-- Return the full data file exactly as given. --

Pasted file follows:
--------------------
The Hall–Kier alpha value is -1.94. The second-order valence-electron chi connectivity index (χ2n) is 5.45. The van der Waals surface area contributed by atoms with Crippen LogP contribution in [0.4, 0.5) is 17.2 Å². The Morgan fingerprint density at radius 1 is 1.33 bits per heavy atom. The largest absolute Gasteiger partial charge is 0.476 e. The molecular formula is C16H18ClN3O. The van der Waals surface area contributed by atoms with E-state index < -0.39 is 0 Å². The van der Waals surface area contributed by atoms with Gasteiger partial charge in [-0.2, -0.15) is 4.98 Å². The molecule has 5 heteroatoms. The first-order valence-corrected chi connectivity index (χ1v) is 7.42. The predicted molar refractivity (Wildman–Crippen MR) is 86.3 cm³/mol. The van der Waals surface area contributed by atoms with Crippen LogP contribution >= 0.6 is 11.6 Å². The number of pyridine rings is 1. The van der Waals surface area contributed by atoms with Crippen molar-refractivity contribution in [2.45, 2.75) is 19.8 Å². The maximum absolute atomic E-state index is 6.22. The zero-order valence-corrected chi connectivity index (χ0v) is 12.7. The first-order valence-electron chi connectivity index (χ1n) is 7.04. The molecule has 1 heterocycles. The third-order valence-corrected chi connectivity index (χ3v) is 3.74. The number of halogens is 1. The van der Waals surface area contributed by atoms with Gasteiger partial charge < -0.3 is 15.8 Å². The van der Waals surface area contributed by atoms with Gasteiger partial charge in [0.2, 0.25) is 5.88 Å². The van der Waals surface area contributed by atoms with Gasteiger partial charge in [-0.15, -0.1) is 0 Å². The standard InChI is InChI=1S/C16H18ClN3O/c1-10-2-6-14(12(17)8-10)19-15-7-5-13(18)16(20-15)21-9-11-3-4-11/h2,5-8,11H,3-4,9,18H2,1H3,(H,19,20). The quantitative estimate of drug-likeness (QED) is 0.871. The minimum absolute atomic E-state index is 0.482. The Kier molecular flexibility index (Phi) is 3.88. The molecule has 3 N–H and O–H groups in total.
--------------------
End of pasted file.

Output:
The Hall–Kier alpha value is -1.94. The second-order valence-electron chi connectivity index (χ2n) is 5.45. The van der Waals surface area contributed by atoms with Crippen LogP contribution in [0.4, 0.5) is 17.2 Å². The Morgan fingerprint density at radius 1 is 1.33 bits per heavy atom. The largest absolute Gasteiger partial charge is 0.476 e. The molecular formula is C16H18ClN3O. The van der Waals surface area contributed by atoms with E-state index < -0.39 is 0 Å². The van der Waals surface area contributed by atoms with Gasteiger partial charge in [-0.2, -0.15) is 4.98 Å². The molecule has 5 heteroatoms. The first-order valence-corrected chi connectivity index (χ1v) is 7.42. The predicted molar refractivity (Wildman–Crippen MR) is 86.3 cm³/mol. The van der Waals surface area contributed by atoms with Crippen LogP contribution >= 0.6 is 11.6 Å². The number of pyridine rings is 1. The van der Waals surface area contributed by atoms with Crippen molar-refractivity contribution in [2.45, 2.75) is 19.8 Å². The maximum absolute atomic E-state index is 6.22. The zero-order valence-corrected chi connectivity index (χ0v) is 12.7. The first-order valence-electron chi connectivity index (χ1n) is 7.04. The molecule has 1 heterocycles. The third-order valence-corrected chi connectivity index (χ3v) is 3.74. The number of halogens is 1. The van der Waals surface area contributed by atoms with Gasteiger partial charge < -0.3 is 15.8 Å². The van der Waals surface area contributed by atoms with Gasteiger partial charge in [0.2, 0.25) is 5.88 Å². The van der Waals surface area contributed by atoms with Gasteiger partial charge in [-0.15, -0.1) is 0 Å². The standard InChI is InChI=1S/C16H18ClN3O/c1-10-2-6-14(12(17)8-10)19-15-7-5-13(18)16(20-15)21-9-11-3-4-11/h2,5-8,11H,3-4,9,18H2,1H3,(H,19,20). The quantitative estimate of drug-likeness (QED) is 0.871. The minimum absolute atomic E-state index is 0.482. The Kier molecular flexibility index (Phi) is 3.88. The molecule has 3 N–H and O–H groups in total.